Treatments and Management of Muscle Twitching

Although muscle twitching in ALS doesn’t typically come with pain, it can occur so often and be so pronounced that it affects a person’s day-to-day life. Because of that, specific treatments have been made available so that people with ALS can be more comfortable.

Some possible treatments include:

What Is the Best Treatment for Muscle Twitching Caused by ALS?

People respond differently to different medications, so the best option is the one that works best for you. There are several available, so speaking to your healthcare provider about muscle twitches will help you find the best one for you.

When to See Your Healthcare Provider

Muscle twitching is a sign of ALS, but that doesn’t mean everyone who experiences muscle twitching will do so because of the progressive neurodegenerative disease. Muscle twitching can also occur for other reasons, such as stress, too much caffeine, fatigue, or anxiety.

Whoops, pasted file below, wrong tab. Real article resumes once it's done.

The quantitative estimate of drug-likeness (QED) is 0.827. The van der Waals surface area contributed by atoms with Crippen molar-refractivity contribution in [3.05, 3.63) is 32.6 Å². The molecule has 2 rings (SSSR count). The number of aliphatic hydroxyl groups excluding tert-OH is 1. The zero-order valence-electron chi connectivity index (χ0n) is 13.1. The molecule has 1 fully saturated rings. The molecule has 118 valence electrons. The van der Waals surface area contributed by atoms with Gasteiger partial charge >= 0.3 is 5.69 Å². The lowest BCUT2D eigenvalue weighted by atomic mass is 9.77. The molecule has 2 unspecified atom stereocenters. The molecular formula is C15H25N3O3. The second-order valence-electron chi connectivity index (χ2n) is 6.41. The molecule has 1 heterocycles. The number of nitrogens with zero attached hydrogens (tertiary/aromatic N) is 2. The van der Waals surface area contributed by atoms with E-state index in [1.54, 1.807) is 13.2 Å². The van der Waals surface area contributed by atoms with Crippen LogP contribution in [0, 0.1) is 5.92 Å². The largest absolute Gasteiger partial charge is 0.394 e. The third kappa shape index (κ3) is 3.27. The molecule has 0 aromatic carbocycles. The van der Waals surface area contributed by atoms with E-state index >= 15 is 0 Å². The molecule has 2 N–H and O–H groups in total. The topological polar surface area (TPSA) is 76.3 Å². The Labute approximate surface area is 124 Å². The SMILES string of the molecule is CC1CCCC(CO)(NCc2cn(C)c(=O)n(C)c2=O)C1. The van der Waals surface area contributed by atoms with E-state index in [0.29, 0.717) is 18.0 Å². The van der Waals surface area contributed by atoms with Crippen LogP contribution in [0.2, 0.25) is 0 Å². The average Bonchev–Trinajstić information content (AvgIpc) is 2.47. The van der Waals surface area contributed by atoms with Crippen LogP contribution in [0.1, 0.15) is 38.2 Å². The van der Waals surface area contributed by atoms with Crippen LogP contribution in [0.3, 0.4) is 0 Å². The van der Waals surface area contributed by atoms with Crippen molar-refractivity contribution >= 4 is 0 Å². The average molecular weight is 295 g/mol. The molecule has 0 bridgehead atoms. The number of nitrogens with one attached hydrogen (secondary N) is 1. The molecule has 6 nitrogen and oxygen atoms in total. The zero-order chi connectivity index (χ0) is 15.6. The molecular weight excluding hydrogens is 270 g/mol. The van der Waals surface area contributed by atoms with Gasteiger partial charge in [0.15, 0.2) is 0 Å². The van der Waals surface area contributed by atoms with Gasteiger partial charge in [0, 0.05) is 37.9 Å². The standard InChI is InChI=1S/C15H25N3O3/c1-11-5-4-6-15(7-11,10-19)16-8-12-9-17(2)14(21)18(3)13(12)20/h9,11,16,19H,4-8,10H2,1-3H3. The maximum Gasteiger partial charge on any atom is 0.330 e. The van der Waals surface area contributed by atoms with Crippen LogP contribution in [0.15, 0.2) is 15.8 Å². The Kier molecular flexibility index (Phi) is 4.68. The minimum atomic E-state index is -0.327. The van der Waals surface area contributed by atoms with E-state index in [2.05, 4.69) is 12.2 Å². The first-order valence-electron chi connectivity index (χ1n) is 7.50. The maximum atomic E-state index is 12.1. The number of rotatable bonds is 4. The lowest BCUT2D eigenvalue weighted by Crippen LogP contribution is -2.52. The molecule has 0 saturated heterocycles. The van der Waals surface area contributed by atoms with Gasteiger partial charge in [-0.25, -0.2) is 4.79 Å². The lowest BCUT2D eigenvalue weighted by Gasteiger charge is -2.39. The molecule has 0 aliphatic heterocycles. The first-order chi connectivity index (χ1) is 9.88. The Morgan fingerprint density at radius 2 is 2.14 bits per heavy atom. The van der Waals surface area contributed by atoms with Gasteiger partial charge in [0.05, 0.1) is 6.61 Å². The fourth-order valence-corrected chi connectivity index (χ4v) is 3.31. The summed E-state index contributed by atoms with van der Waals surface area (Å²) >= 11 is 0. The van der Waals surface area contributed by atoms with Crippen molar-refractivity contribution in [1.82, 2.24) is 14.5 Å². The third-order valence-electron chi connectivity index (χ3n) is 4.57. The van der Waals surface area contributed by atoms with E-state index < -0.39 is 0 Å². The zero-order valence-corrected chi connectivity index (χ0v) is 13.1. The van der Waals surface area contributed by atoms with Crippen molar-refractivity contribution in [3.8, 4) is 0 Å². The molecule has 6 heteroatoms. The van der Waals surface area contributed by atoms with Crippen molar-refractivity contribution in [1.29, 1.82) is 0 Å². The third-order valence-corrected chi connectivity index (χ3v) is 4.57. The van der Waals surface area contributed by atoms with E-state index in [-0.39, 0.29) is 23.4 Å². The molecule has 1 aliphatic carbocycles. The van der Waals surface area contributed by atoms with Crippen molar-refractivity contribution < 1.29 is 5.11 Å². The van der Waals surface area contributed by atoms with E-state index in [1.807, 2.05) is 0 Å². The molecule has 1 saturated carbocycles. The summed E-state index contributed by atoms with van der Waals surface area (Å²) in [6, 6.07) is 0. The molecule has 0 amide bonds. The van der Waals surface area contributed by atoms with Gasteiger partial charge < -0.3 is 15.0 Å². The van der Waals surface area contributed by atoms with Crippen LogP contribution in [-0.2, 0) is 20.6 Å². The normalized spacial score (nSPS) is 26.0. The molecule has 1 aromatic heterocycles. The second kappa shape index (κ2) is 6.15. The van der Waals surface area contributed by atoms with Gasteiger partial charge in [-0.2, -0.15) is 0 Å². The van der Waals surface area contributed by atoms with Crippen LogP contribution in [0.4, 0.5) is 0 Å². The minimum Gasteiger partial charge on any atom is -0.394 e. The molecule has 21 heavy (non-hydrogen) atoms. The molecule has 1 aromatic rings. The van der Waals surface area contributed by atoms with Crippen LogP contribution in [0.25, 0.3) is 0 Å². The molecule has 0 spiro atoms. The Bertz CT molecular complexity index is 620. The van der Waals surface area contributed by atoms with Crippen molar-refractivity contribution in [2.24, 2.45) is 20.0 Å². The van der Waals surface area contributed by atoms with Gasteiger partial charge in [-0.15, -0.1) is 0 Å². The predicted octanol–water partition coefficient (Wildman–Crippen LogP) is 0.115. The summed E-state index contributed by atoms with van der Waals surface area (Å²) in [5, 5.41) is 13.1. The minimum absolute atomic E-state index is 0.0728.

Watching for specific signs of disease can help you determine when you need to see your healthcare provider. Symptoms that indicate you should get medically tested include: 

  • Muscle weakness that starts in one area but begins to get worse
  • Speech problems or voice changes
  • Muscle weakening that leads to difficulty with lifting, climbing stairs, or walking

 These signs will start subtly and continue to worsen.


There are several reasons why ALS comes with muscle twitching, all of which revolve around the disease's effect on neurons. Neurons that control the communication pathway between the brain and muscles become damaged and die off in people with ALS, leading to a faulty line. When the brain and muscles cannot communicate properly, symptoms such as muscle twitching occur.